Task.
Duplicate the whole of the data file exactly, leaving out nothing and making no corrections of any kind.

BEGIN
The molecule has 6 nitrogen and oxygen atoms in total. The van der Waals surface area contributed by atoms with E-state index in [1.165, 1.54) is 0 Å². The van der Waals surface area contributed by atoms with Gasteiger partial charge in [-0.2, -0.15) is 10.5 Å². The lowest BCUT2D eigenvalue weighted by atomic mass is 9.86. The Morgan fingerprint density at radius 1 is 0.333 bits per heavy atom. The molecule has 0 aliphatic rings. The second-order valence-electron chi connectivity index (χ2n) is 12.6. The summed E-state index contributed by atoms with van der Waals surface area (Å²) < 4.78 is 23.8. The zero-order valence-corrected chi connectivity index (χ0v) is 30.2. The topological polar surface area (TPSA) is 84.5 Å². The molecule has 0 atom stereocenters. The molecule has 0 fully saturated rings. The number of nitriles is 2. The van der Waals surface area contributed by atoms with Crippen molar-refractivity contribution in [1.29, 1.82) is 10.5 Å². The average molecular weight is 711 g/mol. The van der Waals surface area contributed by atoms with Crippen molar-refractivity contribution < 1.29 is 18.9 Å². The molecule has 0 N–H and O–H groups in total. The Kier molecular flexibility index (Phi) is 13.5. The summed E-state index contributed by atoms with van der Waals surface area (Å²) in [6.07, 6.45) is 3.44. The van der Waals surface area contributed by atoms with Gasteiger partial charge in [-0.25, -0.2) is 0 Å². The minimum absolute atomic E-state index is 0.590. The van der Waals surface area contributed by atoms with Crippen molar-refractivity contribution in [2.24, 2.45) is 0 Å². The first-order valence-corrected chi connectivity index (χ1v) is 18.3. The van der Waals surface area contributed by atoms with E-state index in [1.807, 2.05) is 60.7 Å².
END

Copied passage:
The molecule has 6 nitrogen and oxygen atoms in total. The van der Waals surface area contributed by atoms with E-state index in [1.165, 1.54) is 0 Å². The van der Waals surface area contributed by atoms with Gasteiger partial charge in [-0.2, -0.15) is 10.5 Å². The lowest BCUT2D eigenvalue weighted by atomic mass is 9.86. The Morgan fingerprint density at radius 1 is 0.333 bits per heavy atom. The molecule has 0 aliphatic rings. The second-order valence-electron chi connectivity index (χ2n) is 12.6. The summed E-state index contributed by atoms with van der Waals surface area (Å²) < 4.78 is 23.8. The zero-order valence-corrected chi connectivity index (χ0v) is 30.2. The topological polar surface area (TPSA) is 84.5 Å². The molecule has 0 atom stereocenters. The molecule has 0 fully saturated rings. The number of nitriles is 2. The van der Waals surface area contributed by atoms with Crippen molar-refractivity contribution in [1.29, 1.82) is 10.5 Å². The average molecular weight is 711 g/mol. The van der Waals surface area contributed by atoms with Crippen molar-refractivity contribution < 1.29 is 18.9 Å². The molecule has 0 N–H and O–H groups in total. The Kier molecular flexibility index (Phi) is 13.5. The summed E-state index contributed by atoms with van der Waals surface area (Å²) in [6.07, 6.45) is 3.44. The van der Waals surface area contributed by atoms with Gasteiger partial charge in [-0.25, -0.2) is 0 Å². The minimum absolute atomic E-state index is 0.590. The van der Waals surface area contributed by atoms with Crippen molar-refractivity contribution in [2.24, 2.45) is 0 Å². The first-order valence-corrected chi connectivity index (χ1v) is 18.3. The van der Waals surface area contributed by atoms with E-state index in [1.807, 2.05) is 60.7 Å².